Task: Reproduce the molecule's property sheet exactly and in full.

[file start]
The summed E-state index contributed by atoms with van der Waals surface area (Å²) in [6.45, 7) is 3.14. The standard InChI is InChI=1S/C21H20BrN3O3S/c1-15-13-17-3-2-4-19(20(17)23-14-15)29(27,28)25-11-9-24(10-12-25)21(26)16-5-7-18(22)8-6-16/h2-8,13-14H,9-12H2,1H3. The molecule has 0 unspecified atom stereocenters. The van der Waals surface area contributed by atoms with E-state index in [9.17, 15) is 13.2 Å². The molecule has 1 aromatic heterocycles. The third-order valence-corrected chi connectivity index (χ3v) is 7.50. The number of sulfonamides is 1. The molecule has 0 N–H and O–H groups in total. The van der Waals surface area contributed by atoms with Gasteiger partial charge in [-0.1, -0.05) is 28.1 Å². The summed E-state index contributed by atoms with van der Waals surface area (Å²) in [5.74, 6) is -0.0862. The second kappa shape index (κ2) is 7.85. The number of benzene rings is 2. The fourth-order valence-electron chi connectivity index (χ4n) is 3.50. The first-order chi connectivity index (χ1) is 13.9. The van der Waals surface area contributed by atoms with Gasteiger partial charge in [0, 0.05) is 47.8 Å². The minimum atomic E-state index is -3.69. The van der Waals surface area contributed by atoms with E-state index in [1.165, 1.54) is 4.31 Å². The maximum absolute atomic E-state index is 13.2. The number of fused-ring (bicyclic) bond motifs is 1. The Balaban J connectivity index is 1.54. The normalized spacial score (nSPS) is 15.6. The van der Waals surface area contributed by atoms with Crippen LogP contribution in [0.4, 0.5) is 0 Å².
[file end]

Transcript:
The summed E-state index contributed by atoms with van der Waals surface area (Å²) in [6.45, 7) is 3.14. The standard InChI is InChI=1S/C21H20BrN3O3S/c1-15-13-17-3-2-4-19(20(17)23-14-15)29(27,28)25-11-9-24(10-12-25)21(26)16-5-7-18(22)8-6-16/h2-8,13-14H,9-12H2,1H3. The molecule has 0 unspecified atom stereocenters. The van der Waals surface area contributed by atoms with E-state index in [9.17, 15) is 13.2 Å². The molecule has 1 aromatic heterocycles. The third-order valence-corrected chi connectivity index (χ3v) is 7.50. The number of sulfonamides is 1. The molecule has 0 N–H and O–H groups in total. The van der Waals surface area contributed by atoms with Gasteiger partial charge in [-0.1, -0.05) is 28.1 Å². The summed E-state index contributed by atoms with van der Waals surface area (Å²) in [5.74, 6) is -0.0862. The second kappa shape index (κ2) is 7.85. The number of benzene rings is 2. The fourth-order valence-electron chi connectivity index (χ4n) is 3.50. The first-order chi connectivity index (χ1) is 13.9. The van der Waals surface area contributed by atoms with Gasteiger partial charge in [0, 0.05) is 47.8 Å². The minimum atomic E-state index is -3.69. The van der Waals surface area contributed by atoms with E-state index in [1.165, 1.54) is 4.31 Å². The maximum absolute atomic E-state index is 13.2. The number of fused-ring (bicyclic) bond motifs is 1. The Balaban J connectivity index is 1.54. The normalized spacial score (nSPS) is 15.6. The van der Waals surface area contributed by atoms with Crippen LogP contribution in [0.4, 0.5) is 0 Å².